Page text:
In an open source environment though, we may way more control. As such, we should allow people to fork our project. When they want to merge their fork back, they must submit a Pull Request at which time I can verify the changes.

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Streaming/Scrollable ResultSet: for when you want results quickly and without taking up too much memory

I’m sure you’re already familiar with how to write a SELECT statement and execute it in java.

Connection conn = ...
Statement stmt = conn.createStatement();
Resultset rs = stmt.executeQuery("...");

But once in awhile, you might run into a very, very, VERY large table. By default, your mysql driver will read and buffer all the rows and then return it to you.

There are two problems you will encounter

  1. The reading takes a long time, and your stmt.executeQuery() method will hang for awhile before getting results. Other things could time-out during that time.
  2. The buffering of all the rows in-memory will consume a lot of heap and you may not have enough

So what if you want to get results quickly. ie. as soon as the first row is fetched, return it so you can process it.
Also, suppose you don’t want to hold all billion rows in memory. You just want to read one row, process it, and trash it.

Then you should create what’s called a streaming or scrollable result set like so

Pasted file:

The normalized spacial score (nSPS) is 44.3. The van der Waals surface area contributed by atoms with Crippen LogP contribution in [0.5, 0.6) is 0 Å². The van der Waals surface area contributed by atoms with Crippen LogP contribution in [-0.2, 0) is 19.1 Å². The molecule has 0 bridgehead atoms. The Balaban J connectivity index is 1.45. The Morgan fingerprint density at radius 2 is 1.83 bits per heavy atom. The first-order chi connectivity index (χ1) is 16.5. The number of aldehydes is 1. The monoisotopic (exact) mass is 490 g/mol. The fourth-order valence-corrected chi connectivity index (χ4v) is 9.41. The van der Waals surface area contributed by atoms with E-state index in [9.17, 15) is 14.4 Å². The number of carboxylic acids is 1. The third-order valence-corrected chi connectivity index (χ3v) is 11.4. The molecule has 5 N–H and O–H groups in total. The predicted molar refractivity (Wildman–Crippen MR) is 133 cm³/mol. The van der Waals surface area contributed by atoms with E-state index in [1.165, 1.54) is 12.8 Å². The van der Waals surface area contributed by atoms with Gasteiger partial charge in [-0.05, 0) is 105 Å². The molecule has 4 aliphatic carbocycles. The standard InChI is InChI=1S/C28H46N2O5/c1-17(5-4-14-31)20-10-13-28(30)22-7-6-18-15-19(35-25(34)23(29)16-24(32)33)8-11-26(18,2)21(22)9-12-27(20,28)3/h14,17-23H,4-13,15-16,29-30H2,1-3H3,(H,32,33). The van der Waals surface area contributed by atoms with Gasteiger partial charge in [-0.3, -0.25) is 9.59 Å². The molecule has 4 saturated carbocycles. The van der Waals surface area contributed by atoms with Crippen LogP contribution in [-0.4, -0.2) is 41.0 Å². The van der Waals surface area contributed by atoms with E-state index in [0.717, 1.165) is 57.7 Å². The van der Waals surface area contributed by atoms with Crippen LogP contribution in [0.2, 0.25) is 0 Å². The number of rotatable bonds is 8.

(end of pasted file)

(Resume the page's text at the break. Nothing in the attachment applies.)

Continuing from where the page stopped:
String selectSQL =
        "SELECT * FROM verylargetable";
    ResultSet selectRs = null;
    try (
        Connection conn = BoneCPSQLUtil.getNewConnection();
        Statement  stmt = conn.createStatement(java.sql.ResultSet.TYPE_FORWARD_ONLY,

       ) {
      selectRs = stmt.executeQuery(selectSQL);

      while( {
    } catch(Exception e) {
    } finally {
      try {
      } catch(Exception e2) { }


You’ll find that results return right away. (Note: the overall throughput is lower because it’s faster to read everything first and give it to you, but the response time is faster here because you get each row right away).

You’ll also find that you don’t need much memory because as soon as you’re done with the row, it throws it away, and then you can fetch the next row.

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My First Nuget Package. Written. Packaged. Published.

I had to get my hands dirty building a powershell extension for .NET Visual Studios. As a java developer, .NET, powershell, nuget, are all terms unfamiliar to me. So best way to learn, is to just jump right into it.